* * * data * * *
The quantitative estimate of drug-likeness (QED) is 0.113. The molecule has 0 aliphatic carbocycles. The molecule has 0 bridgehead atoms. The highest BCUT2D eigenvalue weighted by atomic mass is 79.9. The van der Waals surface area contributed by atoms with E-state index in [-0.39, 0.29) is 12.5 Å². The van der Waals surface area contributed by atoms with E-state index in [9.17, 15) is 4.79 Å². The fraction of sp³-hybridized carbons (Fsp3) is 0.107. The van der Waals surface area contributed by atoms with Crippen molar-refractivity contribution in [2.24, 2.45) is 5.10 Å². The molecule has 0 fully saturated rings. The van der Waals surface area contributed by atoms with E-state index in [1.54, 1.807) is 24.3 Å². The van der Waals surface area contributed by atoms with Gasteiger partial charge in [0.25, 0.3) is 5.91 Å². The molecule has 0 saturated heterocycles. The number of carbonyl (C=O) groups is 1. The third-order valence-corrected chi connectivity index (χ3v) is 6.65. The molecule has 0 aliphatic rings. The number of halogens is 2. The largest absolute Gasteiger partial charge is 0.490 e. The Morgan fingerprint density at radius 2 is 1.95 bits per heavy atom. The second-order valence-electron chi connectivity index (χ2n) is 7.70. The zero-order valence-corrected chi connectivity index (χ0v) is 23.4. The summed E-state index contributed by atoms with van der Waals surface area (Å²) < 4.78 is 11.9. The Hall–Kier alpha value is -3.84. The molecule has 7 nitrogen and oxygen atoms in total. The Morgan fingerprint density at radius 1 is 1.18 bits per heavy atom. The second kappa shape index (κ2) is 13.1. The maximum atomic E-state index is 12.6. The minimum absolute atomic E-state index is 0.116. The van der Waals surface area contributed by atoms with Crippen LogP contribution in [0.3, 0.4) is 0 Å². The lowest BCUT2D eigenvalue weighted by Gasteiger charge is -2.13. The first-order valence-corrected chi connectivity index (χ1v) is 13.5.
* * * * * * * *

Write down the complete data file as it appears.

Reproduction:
The quantitative estimate of drug-likeness (QED) is 0.113. The molecule has 0 aliphatic carbocycles. The molecule has 0 bridgehead atoms. The highest BCUT2D eigenvalue weighted by atomic mass is 79.9. The van der Waals surface area contributed by atoms with E-state index in [-0.39, 0.29) is 12.5 Å². The van der Waals surface area contributed by atoms with E-state index in [9.17, 15) is 4.79 Å². The fraction of sp³-hybridized carbons (Fsp3) is 0.107. The van der Waals surface area contributed by atoms with Crippen molar-refractivity contribution in [2.24, 2.45) is 5.10 Å². The molecule has 0 fully saturated rings. The van der Waals surface area contributed by atoms with E-state index in [1.54, 1.807) is 24.3 Å². The van der Waals surface area contributed by atoms with Gasteiger partial charge in [0.25, 0.3) is 5.91 Å². The molecule has 0 saturated heterocycles. The number of carbonyl (C=O) groups is 1. The third-order valence-corrected chi connectivity index (χ3v) is 6.65. The molecule has 0 aliphatic rings. The number of halogens is 2. The largest absolute Gasteiger partial charge is 0.490 e. The Morgan fingerprint density at radius 2 is 1.95 bits per heavy atom. The second-order valence-electron chi connectivity index (χ2n) is 7.70. The zero-order valence-corrected chi connectivity index (χ0v) is 23.4. The summed E-state index contributed by atoms with van der Waals surface area (Å²) < 4.78 is 11.9. The Hall–Kier alpha value is -3.84. The molecule has 7 nitrogen and oxygen atoms in total. The Morgan fingerprint density at radius 1 is 1.18 bits per heavy atom. The second kappa shape index (κ2) is 13.1. The maximum atomic E-state index is 12.6. The minimum absolute atomic E-state index is 0.116. The van der Waals surface area contributed by atoms with Crippen LogP contribution in [0.3, 0.4) is 0 Å². The lowest BCUT2D eigenvalue weighted by Gasteiger charge is -2.13. The first-order valence-corrected chi connectivity index (χ1v) is 13.5.